Tourism providers along the Wild Atlantic Way got another boost today with the commencement by Scandinavian Airlines (SAS) of a twice weekly service to Shannon from Stockholm.
The service is the first ever between Shannon and Sweden’s busiest Airport, Stockholm Arlanda Airport, and the first between Shannon and Sweden in over 12 years. It will operate for August and September, concluding on October 7th, and its addition to the schedule is further affirmation of the success of the Wild Atlantic Way and Shannon as the key gateway airport to it.
Speaking following its arrival, Mary Considine, Deputy CEO, Shannon Group said: “This is the fourth new destination added to our schedule this year, adding to two new transatlantic and a Frankfurt service. The common denominator for all these is the Wild Atlantic Way, which has become one of the biggest success stories in tourism globally this decade.
“Today it’s the turn of Scandinavian Airlines (SAS) to launch a twice weekly Stockholm service, which is largely driven by the demand for the very special and unique tourism product delivered here along the Wild Atlantic Way and the general Shannon catchment. It’s also further validation of Shannon as the premier gateway airport for the Wild Atlantic Way.”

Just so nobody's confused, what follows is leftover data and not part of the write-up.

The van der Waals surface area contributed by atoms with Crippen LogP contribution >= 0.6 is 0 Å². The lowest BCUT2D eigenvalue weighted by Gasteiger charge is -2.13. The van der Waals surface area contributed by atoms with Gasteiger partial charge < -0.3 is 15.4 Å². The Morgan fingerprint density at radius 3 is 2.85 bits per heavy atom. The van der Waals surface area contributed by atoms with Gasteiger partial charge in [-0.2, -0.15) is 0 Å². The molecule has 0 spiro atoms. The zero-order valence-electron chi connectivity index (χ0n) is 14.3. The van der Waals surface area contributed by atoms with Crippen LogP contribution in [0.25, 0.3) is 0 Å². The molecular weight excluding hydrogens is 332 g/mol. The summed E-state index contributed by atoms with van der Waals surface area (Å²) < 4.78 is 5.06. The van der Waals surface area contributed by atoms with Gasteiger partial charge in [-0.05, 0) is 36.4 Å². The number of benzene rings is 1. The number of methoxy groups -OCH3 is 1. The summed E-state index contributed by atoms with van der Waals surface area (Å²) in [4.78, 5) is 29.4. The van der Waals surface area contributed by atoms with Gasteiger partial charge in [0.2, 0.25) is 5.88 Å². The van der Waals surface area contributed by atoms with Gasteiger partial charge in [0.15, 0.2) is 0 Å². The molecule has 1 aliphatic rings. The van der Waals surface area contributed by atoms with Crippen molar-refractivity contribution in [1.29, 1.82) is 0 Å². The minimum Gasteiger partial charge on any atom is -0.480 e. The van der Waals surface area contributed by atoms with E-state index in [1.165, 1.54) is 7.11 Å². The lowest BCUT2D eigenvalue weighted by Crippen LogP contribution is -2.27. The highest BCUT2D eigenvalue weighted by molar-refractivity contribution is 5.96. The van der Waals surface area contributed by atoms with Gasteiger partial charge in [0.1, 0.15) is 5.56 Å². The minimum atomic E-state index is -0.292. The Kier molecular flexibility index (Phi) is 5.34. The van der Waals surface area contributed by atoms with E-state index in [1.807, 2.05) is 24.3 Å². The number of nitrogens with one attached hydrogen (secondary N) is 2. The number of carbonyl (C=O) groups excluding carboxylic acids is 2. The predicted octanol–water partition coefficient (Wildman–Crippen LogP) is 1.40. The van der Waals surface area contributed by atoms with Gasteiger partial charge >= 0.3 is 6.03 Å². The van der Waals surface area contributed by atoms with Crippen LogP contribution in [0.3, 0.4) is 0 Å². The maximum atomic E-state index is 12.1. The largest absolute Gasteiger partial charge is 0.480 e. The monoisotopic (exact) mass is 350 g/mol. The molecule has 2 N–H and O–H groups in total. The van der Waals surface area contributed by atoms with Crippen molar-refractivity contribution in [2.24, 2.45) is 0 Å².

Said Andrew Murphy, Managing Director of Shannon Airport, “This is a further boost for tourism in this region as it gives the Nordic market, where there is a growing demand for the Irish tourism product. Visitors from there typically look for vibrant night life, top quality food, traditional music, golf, adventure, etc. This is exactly the type of offering on the Wild Atlantic Way and now, at least, we can fly visitors from part of Europe directly in here rather than them having to travel across the country when they land in Ireland.
“It’s a two way-street as Stockholm is a magical city to visit and Sweden itself offers so much for tourists. No doubt there’ll be plenty from this region who will take advantage of that. Ultimately, Tourism Ireland have played a big role in this. They are very active in Sweden and that’s a major support to us.”